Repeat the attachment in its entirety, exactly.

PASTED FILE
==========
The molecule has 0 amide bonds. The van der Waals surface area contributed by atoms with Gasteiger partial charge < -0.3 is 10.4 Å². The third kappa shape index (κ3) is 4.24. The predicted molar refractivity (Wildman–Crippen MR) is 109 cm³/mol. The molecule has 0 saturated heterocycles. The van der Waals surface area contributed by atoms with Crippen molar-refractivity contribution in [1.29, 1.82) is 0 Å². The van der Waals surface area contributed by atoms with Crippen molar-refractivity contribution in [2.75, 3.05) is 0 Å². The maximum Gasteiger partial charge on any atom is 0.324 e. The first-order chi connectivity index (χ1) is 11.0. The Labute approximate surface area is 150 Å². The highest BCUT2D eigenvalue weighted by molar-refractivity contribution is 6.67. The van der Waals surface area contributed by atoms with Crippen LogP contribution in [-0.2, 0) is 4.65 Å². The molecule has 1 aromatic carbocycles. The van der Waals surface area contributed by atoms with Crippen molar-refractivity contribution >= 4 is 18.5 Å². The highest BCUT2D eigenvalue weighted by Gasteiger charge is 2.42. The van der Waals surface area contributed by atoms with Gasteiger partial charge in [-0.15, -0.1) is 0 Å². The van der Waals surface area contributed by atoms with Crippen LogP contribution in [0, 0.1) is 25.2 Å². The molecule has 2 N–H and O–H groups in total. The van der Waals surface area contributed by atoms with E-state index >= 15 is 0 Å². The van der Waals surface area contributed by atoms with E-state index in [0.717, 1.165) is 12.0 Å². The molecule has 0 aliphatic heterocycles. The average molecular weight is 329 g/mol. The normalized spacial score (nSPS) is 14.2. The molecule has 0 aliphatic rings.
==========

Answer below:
The molecule has 0 amide bonds. The van der Waals surface area contributed by atoms with Gasteiger partial charge < -0.3 is 10.4 Å². The third kappa shape index (κ3) is 4.24. The predicted molar refractivity (Wildman–Crippen MR) is 109 cm³/mol. The molecule has 0 saturated heterocycles. The van der Waals surface area contributed by atoms with Crippen molar-refractivity contribution in [1.29, 1.82) is 0 Å². The van der Waals surface area contributed by atoms with Crippen molar-refractivity contribution in [2.75, 3.05) is 0 Å². The maximum Gasteiger partial charge on any atom is 0.324 e. The first-order chi connectivity index (χ1) is 11.0. The Labute approximate surface area is 150 Å². The highest BCUT2D eigenvalue weighted by molar-refractivity contribution is 6.67. The van der Waals surface area contributed by atoms with Crippen LogP contribution in [-0.2, 0) is 4.65 Å². The molecule has 1 aromatic carbocycles. The van der Waals surface area contributed by atoms with Crippen molar-refractivity contribution >= 4 is 18.5 Å². The highest BCUT2D eigenvalue weighted by Gasteiger charge is 2.42. The van der Waals surface area contributed by atoms with Gasteiger partial charge in [-0.15, -0.1) is 0 Å². The van der Waals surface area contributed by atoms with Crippen LogP contribution in [0, 0.1) is 25.2 Å². The molecule has 2 N–H and O–H groups in total. The van der Waals surface area contributed by atoms with E-state index >= 15 is 0 Å². The van der Waals surface area contributed by atoms with E-state index in [0.717, 1.165) is 12.0 Å². The molecule has 0 aliphatic heterocycles. The average molecular weight is 329 g/mol. The normalized spacial score (nSPS) is 14.2. The molecule has 0 aliphatic rings.